United Evangelical Lutheran Churches in India
|Church Family :|
|Based in :||India|
|Present in :|
|Member Of :|
|Associate Member Of :|
|WCC Member Since :||1948|
Nearly three out of ten of Asia's Lutherans live in India, where Protestant missions began work in 1706. India's Lutheran churches, established by German, Danish, Swedish, Norwegian and American mission societies and boards, extend from the far north/north east to the southern tip along the eastern part of India. In 1853 the first Evangelical Lutheran synod was held at Guntur, Andhra Pradesh. In 1905 a Lutheran general conference was held in Kodaikanal with representatives from five missions. In 1926 the constitution of the Federation of Evangelical Lutheran Churches in India was presented. The common liturgy was approved in 1935. In 1947, a convention at Ranchi proposed the formation of a United Lutheran Church in India. Lutheranism found new meaning by changing the constitution of the FELCI so that it became the United Evangelical Lutheran Churches in India in 1975. In 1998 the name was changed to United Evangelical Lutheran Church in India.
The following eleven churches belong to UELCI:
- Andhra Evangelical Lutheran Church
- Arcot Lutheran Church
- Evangelical Lutheran Church in Madhya Pradesh
- Evangelical Lutheran Church in The Himalayan States
- Gossner Evangelical Lutheran Church
- Good Samaritan Evangelical Lutheran Church
- India Evangelical Lutheran Church
- Jeypore Evangelical Lutheran Church
- Northern Evangelical Lutheran Church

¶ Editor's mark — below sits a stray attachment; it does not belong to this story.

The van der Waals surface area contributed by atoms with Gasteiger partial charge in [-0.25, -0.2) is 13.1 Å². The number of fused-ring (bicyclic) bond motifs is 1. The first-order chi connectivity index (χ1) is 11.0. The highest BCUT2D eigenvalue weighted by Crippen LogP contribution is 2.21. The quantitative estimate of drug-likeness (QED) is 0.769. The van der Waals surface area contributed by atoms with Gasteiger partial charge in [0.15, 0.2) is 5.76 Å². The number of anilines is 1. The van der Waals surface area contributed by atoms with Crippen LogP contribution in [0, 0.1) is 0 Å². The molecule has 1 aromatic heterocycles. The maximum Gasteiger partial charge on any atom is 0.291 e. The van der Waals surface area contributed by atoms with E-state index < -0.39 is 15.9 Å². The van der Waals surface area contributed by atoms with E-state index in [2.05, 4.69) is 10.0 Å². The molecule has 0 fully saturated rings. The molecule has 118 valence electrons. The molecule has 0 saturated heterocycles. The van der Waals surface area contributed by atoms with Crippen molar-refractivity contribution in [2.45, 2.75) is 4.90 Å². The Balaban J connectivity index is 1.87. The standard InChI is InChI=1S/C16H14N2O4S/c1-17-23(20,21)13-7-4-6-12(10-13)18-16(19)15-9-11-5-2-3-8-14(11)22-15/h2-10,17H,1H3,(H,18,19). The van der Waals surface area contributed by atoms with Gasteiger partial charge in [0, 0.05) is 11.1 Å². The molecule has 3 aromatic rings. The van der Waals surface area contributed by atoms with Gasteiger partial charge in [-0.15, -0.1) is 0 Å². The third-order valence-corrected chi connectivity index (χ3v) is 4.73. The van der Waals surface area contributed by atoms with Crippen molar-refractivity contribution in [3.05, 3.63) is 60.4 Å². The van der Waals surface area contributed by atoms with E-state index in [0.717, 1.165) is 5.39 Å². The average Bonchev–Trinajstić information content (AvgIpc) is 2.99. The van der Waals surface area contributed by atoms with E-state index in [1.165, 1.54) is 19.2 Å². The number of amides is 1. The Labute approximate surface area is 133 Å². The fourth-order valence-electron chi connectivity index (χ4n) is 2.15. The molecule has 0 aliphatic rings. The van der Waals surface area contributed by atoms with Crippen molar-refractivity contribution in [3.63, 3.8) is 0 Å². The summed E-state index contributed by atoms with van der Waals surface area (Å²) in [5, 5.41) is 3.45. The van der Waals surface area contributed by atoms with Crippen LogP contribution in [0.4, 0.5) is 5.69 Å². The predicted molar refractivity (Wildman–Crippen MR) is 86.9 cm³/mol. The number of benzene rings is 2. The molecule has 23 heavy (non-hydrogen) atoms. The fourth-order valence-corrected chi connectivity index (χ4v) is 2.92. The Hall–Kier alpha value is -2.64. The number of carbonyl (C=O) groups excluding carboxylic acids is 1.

- South Andhra Lutheran Church
- Tamil Evangelical Lutheran Church.
Through the UELCI the eleven member churches participate collectively in the WCC and the CCA, but they are individual members of the LWF.
Lutherans in India have been pioneers in composing indigenous lyrics to Indian tunes. Primary concerns of the churches include developing programmes sponsored by the Division of social action; awareness-building on the need to fight poverty, hunger and unemployment; self-reliance in matters of theology, publications and finance; effective participation in the Indian ecumenical movement; global partnership as a task of each Christian community; and improvement of the training of ministers at Gurukul Theological College and Research Institute, Dalit movement, gender justice, HIV/AIDS, water, disaster relief, etc.
The UELCI maintains close relations with the Evangelical Lutheran Church in America, the United Evangelical Lutheran Church in Germany, the ELM, Gossner Mission, the Danish Missionary Society, the Church of Sweden Mission, Norwegian Church Aid, and Danmission.